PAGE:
I Really Believed That This Way of Living Was Right
ICSA Today, Volume 2, Number 3, 2011, pages 24-26
“I Really Believed That This Way of Living Was Right”
Interview by Lydia van der Weide; translation by P. Breban, M.A.
The following is a transcript of an interview, conducted in March 2010, with Monique Goudsmit, in the Dutch magazine Vriendin[a] (No. 10, March 10, 2010). Religious sects have often been in the news in recent years. After twenty-five years, Monique succeeded in breaking free from the strict Catholic movement, Focolare[b]. Monique published a book about her experiences: Bevrijd – Over Identiteitsverlies en de Lange Weg naar Heelwording (Liberated—About Losing Identity and the Long Road to Healing). (2009). ISBN 978-94-90075-10-1. firstname.lastname@example.org
A few years ago I felt a strong urge to write a book. I had gone through such a strong personal growth that I wanted to put those experiences on paper. But I also wanted to skip a certain period of my life—a time I didn’t want to think back upon. However, when I plunged into the work I discovered that those years were indispensable to my story because there lay the roots of my journey of self-discovery.
For twenty-five years I have tried to erase Monique. As a girl of ten I came in contact with the Focolare, a Catholic movement from Italy founded in 1943. My father, with whom I had a strong tie, had been to a gathering. I still recall the fire in his voice when he talked about it. It was as if he had found a great happiness there. What exactly, I didn’t understand, but I was very curious. Shortly thereafter he died, completely unexpectedly.
My father had been everything to me—my safe harbor, my warm nest. I missed him immensely. When, shortly after that, I went to a Focolare summer camp with my mother, my brothers, and my sister, like a sponge I absorbed everything I heard and saw there; the atmosphere, the songs and everything that was said. I had the feeling that through experiencing exactly what my father had experienced, he had come close to me again.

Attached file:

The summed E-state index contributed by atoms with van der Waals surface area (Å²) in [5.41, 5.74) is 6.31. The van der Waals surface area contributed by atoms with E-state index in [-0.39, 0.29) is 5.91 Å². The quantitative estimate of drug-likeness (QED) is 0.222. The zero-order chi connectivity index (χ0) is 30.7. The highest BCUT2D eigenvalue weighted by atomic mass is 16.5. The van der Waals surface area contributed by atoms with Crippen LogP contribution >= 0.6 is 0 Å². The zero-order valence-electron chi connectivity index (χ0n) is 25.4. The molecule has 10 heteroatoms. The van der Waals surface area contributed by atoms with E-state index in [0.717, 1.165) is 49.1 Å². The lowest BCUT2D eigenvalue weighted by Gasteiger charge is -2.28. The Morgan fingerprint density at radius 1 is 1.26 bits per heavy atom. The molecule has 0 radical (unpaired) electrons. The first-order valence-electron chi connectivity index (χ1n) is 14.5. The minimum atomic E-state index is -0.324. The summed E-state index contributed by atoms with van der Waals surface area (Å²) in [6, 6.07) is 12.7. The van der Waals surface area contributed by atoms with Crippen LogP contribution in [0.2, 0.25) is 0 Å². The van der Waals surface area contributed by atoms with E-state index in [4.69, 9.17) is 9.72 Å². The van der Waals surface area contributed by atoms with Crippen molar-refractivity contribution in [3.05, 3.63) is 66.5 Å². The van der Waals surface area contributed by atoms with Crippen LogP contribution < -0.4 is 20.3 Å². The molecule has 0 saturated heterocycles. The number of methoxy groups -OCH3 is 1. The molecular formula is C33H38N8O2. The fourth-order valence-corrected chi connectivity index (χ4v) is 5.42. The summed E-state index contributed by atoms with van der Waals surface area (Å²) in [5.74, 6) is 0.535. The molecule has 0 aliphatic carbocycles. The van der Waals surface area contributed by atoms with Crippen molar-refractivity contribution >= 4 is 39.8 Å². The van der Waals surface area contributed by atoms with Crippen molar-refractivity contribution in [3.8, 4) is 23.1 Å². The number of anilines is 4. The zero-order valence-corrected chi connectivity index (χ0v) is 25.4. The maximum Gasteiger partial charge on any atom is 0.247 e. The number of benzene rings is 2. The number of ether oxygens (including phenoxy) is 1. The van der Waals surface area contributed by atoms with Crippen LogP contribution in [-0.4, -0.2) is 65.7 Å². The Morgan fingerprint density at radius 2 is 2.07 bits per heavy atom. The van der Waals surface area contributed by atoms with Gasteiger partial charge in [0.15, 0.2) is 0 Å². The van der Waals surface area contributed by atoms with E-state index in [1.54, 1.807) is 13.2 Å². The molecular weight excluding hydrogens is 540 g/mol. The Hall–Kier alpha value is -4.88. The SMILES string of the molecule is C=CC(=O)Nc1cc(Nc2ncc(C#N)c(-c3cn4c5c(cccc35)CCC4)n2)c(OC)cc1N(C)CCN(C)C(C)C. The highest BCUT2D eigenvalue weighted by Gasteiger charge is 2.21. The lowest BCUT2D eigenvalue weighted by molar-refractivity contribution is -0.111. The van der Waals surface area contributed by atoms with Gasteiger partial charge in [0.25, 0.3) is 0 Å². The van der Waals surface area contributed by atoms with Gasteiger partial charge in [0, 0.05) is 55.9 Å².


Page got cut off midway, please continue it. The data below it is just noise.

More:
I never had a close bond with my mother. That is why, after our return to the Netherlands, I sought a new home in the Focolare community, close to where we lived. The people there were so kind to me, so warm. After school I went to do my homework in the community, often staying the night. My mother let me do so because she also often went to meetings of the Focolare together with the rest of my family. But I was the most involved and enthusiastic and grew convinced about my vocation to become a focolarina and give my whole life to God. I asked official consent from the Focolare world center in Rome and was allowed to enter when I turned nineteen.
I let go of my own family and, with a suitcase full of clothes, went to live indefinitely in a Focolare community. To let go of my own family was expected, and I had no problem with that. I was very happy with my “entering.” I belonged completely—indeed, Focolare had consumed my life.
But the price for that belonging was that I completely gave myself up. Focolare—which means fireplace—is based on unification. The sentence from the gospel, “Father, that they all may be one,” is what everything is about. That is, one’s own identity, one’s own feelings, thoughts, wishes, fears, and sorrows—each has to be completely wiped out in order to be absorbed into the group.
“Monique has to die” I was told. I was not allowed to exist as a personality, only as a part of “we,”[c] that one soul we were all a part of. It meant that I could decide nothing for myself. All was decided for me, all was thought of for me, [d]by Lella, the responsible [person] of the community in Amstelveen, where I lived. She, in turn, was in direct contact with Chiara Lubich, the founder of the Focolare.
I looked up to Lella enormously; I adored her. I followed her in everything. Actually, I would have liked to develop my ballet talent, but Lella didn’t find that suitable, [e]so I went to the academy of social studies instead. During the daytime I was a student and, later, a social worker; but I had no contact with my fellow students or colleagues. My life was Focolare. In the evenings, there were lectures or groups or preparations for bigger events. I travelled through the whole country in order to convince as many people as possible about our ideal of unity. Furthermore, meditation and daily prayer were also on the program.
In the twenty-five years that I lived in the community, not once had I sat in the center’s beautiful garden with a book of my own. It was not possible; there was no free time. It was assumed that we had no need for privacy. We also slept communally in the same room—it was a female community—and the door was kept open at all times.